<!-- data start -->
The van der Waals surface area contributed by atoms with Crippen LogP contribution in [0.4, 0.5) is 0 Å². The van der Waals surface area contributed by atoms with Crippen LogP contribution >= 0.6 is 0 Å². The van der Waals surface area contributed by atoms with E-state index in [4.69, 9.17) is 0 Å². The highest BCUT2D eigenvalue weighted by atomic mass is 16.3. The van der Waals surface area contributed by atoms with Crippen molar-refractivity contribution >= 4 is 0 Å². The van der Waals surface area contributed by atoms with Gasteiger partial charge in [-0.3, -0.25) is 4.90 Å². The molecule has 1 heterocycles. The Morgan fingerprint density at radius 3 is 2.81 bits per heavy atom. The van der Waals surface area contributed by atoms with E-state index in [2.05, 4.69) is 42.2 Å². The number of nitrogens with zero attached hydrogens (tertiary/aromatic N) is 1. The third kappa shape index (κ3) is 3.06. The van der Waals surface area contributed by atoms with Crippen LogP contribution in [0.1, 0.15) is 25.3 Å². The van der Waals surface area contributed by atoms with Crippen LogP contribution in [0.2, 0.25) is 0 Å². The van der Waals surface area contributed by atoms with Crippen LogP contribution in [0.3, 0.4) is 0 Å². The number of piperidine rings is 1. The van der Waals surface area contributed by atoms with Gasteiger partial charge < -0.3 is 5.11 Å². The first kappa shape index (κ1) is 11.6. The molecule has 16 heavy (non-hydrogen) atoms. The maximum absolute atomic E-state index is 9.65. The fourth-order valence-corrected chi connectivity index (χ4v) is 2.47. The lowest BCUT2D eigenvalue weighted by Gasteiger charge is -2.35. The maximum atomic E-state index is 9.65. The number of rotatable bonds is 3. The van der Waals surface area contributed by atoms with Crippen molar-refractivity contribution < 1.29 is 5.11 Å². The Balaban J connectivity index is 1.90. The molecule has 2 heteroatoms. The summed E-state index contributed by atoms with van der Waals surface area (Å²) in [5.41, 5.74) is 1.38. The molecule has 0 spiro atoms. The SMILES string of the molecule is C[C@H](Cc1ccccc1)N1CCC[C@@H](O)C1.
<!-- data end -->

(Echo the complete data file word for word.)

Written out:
The van der Waals surface area contributed by atoms with Crippen LogP contribution in [0.4, 0.5) is 0 Å². The van der Waals surface area contributed by atoms with Crippen LogP contribution >= 0.6 is 0 Å². The van der Waals surface area contributed by atoms with E-state index in [4.69, 9.17) is 0 Å². The highest BCUT2D eigenvalue weighted by atomic mass is 16.3. The van der Waals surface area contributed by atoms with Crippen molar-refractivity contribution >= 4 is 0 Å². The van der Waals surface area contributed by atoms with Gasteiger partial charge in [-0.3, -0.25) is 4.90 Å². The molecule has 1 heterocycles. The Morgan fingerprint density at radius 3 is 2.81 bits per heavy atom. The van der Waals surface area contributed by atoms with E-state index in [2.05, 4.69) is 42.2 Å². The number of nitrogens with zero attached hydrogens (tertiary/aromatic N) is 1. The third kappa shape index (κ3) is 3.06. The van der Waals surface area contributed by atoms with Crippen LogP contribution in [0.1, 0.15) is 25.3 Å². The van der Waals surface area contributed by atoms with Crippen LogP contribution in [0.2, 0.25) is 0 Å². The van der Waals surface area contributed by atoms with Crippen LogP contribution in [0.3, 0.4) is 0 Å². The number of piperidine rings is 1. The van der Waals surface area contributed by atoms with Gasteiger partial charge < -0.3 is 5.11 Å². The first kappa shape index (κ1) is 11.6. The molecule has 16 heavy (non-hydrogen) atoms. The maximum absolute atomic E-state index is 9.65. The fourth-order valence-corrected chi connectivity index (χ4v) is 2.47. The lowest BCUT2D eigenvalue weighted by Gasteiger charge is -2.35. The maximum atomic E-state index is 9.65. The number of rotatable bonds is 3. The van der Waals surface area contributed by atoms with Crippen molar-refractivity contribution < 1.29 is 5.11 Å². The Balaban J connectivity index is 1.90. The molecule has 2 heteroatoms. The summed E-state index contributed by atoms with van der Waals surface area (Å²) in [5.41, 5.74) is 1.38. The molecule has 0 spiro atoms. The SMILES string of the molecule is C[C@H](Cc1ccccc1)N1CCC[C@@H](O)C1.